RALEIGH, N.C. — The Triatominae bug, known as the "kissing bug" because it can feed on the blood of mammals, is native to North Carolina and much of the southern and middle United States, North Carolina State University entomologists said.
The bug has raised concern because it can be a host to a parasite that causes the potentially deadly Chagas disease, Dr. Matt Bertone of North Carolina State University's Plant Disease and Insect Clinic said.
Each year, millions of people are diagnosed with Chagas disease, but the cases are concentrated in South and Central America. Most people who are diagnosed with the disease in the United States contract it abroad.
"In North Carolina, you have almost no chance of contracting the disease from these native bugs," Bertone said.
Resource: Learn more about "kissing bugs" from Dr. Matt Bertone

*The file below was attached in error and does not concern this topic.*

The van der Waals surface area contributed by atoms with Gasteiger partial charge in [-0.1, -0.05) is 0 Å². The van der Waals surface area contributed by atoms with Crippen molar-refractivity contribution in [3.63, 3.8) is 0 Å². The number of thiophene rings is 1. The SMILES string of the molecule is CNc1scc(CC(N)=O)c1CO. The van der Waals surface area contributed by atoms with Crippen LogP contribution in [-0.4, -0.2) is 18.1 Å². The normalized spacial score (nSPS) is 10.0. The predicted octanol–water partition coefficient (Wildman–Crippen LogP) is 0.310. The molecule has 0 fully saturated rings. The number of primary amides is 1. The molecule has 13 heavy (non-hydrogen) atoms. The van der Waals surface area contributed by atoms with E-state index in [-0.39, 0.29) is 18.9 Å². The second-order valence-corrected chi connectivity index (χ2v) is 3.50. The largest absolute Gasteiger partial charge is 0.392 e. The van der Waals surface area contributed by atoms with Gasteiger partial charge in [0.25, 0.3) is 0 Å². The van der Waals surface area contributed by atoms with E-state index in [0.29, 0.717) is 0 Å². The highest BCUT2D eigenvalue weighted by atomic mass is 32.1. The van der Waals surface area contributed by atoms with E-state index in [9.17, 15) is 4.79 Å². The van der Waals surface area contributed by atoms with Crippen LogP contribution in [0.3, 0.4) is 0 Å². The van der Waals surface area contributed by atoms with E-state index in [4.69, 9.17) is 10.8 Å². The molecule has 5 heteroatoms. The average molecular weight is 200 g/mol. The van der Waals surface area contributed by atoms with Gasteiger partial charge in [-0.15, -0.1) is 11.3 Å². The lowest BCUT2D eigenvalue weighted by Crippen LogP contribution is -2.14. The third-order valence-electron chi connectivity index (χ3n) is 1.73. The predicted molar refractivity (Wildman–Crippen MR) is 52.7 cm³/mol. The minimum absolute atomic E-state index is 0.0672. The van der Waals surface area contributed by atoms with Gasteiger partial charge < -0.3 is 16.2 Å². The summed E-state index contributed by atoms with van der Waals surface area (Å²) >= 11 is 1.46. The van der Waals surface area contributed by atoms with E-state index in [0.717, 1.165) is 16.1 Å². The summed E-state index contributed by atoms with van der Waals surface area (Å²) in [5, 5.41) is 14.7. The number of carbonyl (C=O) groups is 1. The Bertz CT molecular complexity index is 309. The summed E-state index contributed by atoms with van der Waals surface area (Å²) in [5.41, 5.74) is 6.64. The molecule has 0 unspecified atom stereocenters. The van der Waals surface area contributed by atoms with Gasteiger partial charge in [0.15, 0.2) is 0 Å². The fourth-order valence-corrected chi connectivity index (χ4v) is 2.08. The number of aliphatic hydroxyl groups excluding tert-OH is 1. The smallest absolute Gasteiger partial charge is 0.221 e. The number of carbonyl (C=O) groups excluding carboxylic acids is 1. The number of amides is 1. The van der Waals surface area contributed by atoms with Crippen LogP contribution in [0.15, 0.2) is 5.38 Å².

Bertone said at least two species of the bug are found in the state, but humans are not likely to come in contact with the bug because it is nocturnal. They also typically feed on mammals like raccoons, opossums and woodrats.
North Carolina State professor and specialist Dr. Michael Waldvogel shared several ways to keep the bugs out of homes for people who live in rural areas where there are more mammals:
- Repair cracks in windows and doors
- Turn off lights around your home at night
- Pesticides will not help to deter the bug
- Remove things like wood and leaf piles near your home
Both professors say the measures are most likely unnecessary.
"Although these preventive measures will help reduce the chances of coming into contact with kissing bugs, in reality it is very unlikely you would ever come into contact with one of these insects anyway," Bertone said.
Adult "kissing bugs" are about 1 inch long with black and orange or red stripes on the abdomen and thorax. They are somewhat flat when they have not fed.
If you think you've spotted one, the U.S. Centers for Disease Control says to trap the bug in a container without touching it. Fill the container with rubbing alcohol or freeze the bug. Take the bug to your county cooperative extension center, health department or university lab.
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